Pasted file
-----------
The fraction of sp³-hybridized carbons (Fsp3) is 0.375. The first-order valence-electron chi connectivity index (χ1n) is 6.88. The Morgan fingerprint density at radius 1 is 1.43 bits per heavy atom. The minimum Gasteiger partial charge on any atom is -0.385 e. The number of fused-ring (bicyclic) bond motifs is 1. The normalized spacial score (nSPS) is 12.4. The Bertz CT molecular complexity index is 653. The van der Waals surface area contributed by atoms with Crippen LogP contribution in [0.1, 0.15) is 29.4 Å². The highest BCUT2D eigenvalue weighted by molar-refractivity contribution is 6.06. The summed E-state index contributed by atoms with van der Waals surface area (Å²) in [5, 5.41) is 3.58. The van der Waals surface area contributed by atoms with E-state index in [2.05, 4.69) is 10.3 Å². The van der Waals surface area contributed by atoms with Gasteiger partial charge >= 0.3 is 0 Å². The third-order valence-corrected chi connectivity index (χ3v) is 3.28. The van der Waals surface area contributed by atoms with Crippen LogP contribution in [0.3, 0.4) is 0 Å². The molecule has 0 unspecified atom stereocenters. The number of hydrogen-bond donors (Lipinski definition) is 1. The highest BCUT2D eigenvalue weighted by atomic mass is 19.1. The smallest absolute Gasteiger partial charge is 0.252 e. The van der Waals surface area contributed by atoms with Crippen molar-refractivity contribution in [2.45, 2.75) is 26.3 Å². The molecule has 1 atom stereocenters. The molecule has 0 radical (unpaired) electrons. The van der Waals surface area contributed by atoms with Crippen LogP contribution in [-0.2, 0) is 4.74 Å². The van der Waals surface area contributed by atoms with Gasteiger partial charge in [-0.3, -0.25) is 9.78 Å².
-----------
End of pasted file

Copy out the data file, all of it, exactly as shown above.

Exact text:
The fraction of sp³-hybridized carbons (Fsp3) is 0.375. The first-order valence-electron chi connectivity index (χ1n) is 6.88. The Morgan fingerprint density at radius 1 is 1.43 bits per heavy atom. The minimum Gasteiger partial charge on any atom is -0.385 e. The number of fused-ring (bicyclic) bond motifs is 1. The normalized spacial score (nSPS) is 12.4. The Bertz CT molecular complexity index is 653. The van der Waals surface area contributed by atoms with Crippen LogP contribution in [0.1, 0.15) is 29.4 Å². The highest BCUT2D eigenvalue weighted by molar-refractivity contribution is 6.06. The summed E-state index contributed by atoms with van der Waals surface area (Å²) in [5, 5.41) is 3.58. The van der Waals surface area contributed by atoms with E-state index in [2.05, 4.69) is 10.3 Å². The van der Waals surface area contributed by atoms with Gasteiger partial charge >= 0.3 is 0 Å². The third-order valence-corrected chi connectivity index (χ3v) is 3.28. The van der Waals surface area contributed by atoms with Crippen LogP contribution in [0.3, 0.4) is 0 Å². The molecule has 0 unspecified atom stereocenters. The number of hydrogen-bond donors (Lipinski definition) is 1. The highest BCUT2D eigenvalue weighted by atomic mass is 19.1. The smallest absolute Gasteiger partial charge is 0.252 e. The van der Waals surface area contributed by atoms with Crippen molar-refractivity contribution in [2.45, 2.75) is 26.3 Å². The molecule has 1 atom stereocenters. The molecule has 0 radical (unpaired) electrons. The van der Waals surface area contributed by atoms with Crippen LogP contribution in [-0.2, 0) is 4.74 Å². The van der Waals surface area contributed by atoms with Gasteiger partial charge in [-0.3, -0.25) is 9.78 Å².